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Old 08-21-2008, 12:18 AM
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iicarJohn iicarJohn is offline
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Alfa Romeo 1900SSZ

There are serious questions about the origins of at least one car claiming chassis number "AR1900C*01747". In fact, it has been the butt of some joking amongst some AR1900 enthusiasts even a few years ago.

I believe there are two cars claiming the identity of AR1900C*01840. One may be the genuine article and the other ... is not.

No real mystery about AR1900C*01955 which is indeed ex-Fornasari and is also genuine despite the change in the roofline. You may be interested to know that Fornasari also raced a Zagato bodied Maserati A6G (chassis 2150) that was born as a double-bubble but became smooth-roof within a couple of years while with a subsequent owner.

EDIT: I have been informed by Walter Baeumer that the Maserati A6G Zagato N. 2150, although shown in the Maserati ledger as having been sold/invoiced/delivered to Luigi Fornasari's father on the same date as the start of the 1956 Mille Miglia, was NOT the car raced by Luigi Fornasari on that event .. so some changes may be in store for those of us who are attempting to determine the histories of some similar cars. Although Walter indicates he knows the identity of the car that actually was used by Fornasari, he is not free to divulge that information yet. So, we must be patient ... or do some additional research on our own.

This stuff happens on cars that are being actively campaigned. I did some PRA research many years ago on both of these cars, partly because of a heightened interest through personal contact with 01955 and through having seen the A6G 2150 on display somewhere. Although I followed the trail in Italy through 1956, I have not gone farther yet on 01955. However, I have a couple of photo advertisements of the Alfa when it was advertised in 1959 by a dealer in Oakland, California in a local sports car magazine. I have known the car personally since the 1970's when it raced with CSRG and HMSA in California both at Sear Point and Laguna Seca. The owner-driver was Jim Cesari at the time. He (01955) and Martin Swig (02060) used to have a good go at it at times. And my father and I could generally beat them handily at Sears Point with our Siata 1100's, but not so easily ... if at all, at Laguna Seca where the two Alfa 1900SSZ had just enough speed to make up for their less nimble handling. It seems to me that Martin's Corto Gara (01047) was more capable than either of the Zagato cars? In any case, 01955 was sold in the 1980's and has since traveled to Texas and Switzerland and back to California. I last saw it while playing a concert/recording with a big band a few months ago. The car was on display at The Blackhawk Museum. I don't know if it is still there.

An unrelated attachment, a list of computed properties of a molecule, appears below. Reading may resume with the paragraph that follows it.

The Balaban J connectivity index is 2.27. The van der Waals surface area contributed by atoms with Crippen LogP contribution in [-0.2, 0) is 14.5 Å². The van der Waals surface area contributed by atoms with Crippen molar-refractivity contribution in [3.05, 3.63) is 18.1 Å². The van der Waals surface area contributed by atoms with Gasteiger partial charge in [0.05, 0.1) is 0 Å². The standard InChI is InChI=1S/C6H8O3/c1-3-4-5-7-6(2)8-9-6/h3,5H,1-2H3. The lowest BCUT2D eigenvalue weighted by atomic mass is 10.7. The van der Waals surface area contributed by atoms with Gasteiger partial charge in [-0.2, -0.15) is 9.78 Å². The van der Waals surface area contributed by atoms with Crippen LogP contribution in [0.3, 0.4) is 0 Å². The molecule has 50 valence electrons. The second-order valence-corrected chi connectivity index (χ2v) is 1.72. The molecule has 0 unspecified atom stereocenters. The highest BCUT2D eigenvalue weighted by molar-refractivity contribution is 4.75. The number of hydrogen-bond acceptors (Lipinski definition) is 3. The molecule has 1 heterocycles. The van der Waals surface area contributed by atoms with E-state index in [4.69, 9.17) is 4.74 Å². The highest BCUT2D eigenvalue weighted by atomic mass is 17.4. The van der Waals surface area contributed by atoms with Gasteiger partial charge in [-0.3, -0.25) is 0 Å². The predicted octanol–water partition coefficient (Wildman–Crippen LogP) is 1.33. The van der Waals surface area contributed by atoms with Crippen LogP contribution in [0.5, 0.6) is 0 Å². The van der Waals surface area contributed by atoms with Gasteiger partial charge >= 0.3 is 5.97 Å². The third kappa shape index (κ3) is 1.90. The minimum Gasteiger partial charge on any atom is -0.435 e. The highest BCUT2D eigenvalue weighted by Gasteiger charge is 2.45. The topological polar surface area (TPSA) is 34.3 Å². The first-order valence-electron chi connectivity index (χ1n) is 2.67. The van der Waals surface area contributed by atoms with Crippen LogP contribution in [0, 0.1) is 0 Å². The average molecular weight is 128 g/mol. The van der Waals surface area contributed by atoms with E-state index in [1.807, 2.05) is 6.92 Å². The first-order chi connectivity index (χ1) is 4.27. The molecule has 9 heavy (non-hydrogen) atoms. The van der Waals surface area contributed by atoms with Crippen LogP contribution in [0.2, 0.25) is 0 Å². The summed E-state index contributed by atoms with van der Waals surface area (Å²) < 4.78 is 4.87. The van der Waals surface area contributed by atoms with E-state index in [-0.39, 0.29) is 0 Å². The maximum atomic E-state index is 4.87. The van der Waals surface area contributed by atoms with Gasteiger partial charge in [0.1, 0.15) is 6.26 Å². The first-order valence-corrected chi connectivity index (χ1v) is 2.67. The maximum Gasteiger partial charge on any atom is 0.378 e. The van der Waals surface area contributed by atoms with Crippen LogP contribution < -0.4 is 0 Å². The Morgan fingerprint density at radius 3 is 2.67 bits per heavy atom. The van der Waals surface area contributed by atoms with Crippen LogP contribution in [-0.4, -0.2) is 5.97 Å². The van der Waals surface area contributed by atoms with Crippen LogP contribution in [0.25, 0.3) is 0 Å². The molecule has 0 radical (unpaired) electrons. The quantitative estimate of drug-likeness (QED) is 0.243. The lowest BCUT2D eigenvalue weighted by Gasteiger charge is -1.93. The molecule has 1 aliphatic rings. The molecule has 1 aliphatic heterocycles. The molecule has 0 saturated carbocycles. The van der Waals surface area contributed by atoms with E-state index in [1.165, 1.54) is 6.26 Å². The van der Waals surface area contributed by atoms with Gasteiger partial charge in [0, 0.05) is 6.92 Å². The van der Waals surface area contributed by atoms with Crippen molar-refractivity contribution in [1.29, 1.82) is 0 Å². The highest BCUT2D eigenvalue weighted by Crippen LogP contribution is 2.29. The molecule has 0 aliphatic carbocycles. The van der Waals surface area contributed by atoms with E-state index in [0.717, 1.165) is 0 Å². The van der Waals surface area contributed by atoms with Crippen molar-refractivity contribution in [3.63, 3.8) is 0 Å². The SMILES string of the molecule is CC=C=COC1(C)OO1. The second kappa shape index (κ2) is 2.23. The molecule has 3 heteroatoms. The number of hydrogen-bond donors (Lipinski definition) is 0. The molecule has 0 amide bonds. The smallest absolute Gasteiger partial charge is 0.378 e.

Although I could do a tally of AR1900SSZ cars that are known to have existed, I'm not sure there is any real point to it now. That exercise has been performed many times over the last twenty years and each time the result only seemed valid until information on another car or two or three turned up. A tally made now will be much closer to the actual number than a tally of twenty years ago, but we are still learning details all the time and it would be misleading to present a tally as if we actually knew enough to back it up as some sort of meaningful total. For all I know, Peter Marshall has collected information on a couple of cars I know nothing about. Yet.

John de Boer
The Italian Car Registry

Last edited by iicarJohn; 11-08-2009 at 10:08 PM. Reason: Updated info changes the nature of information shared
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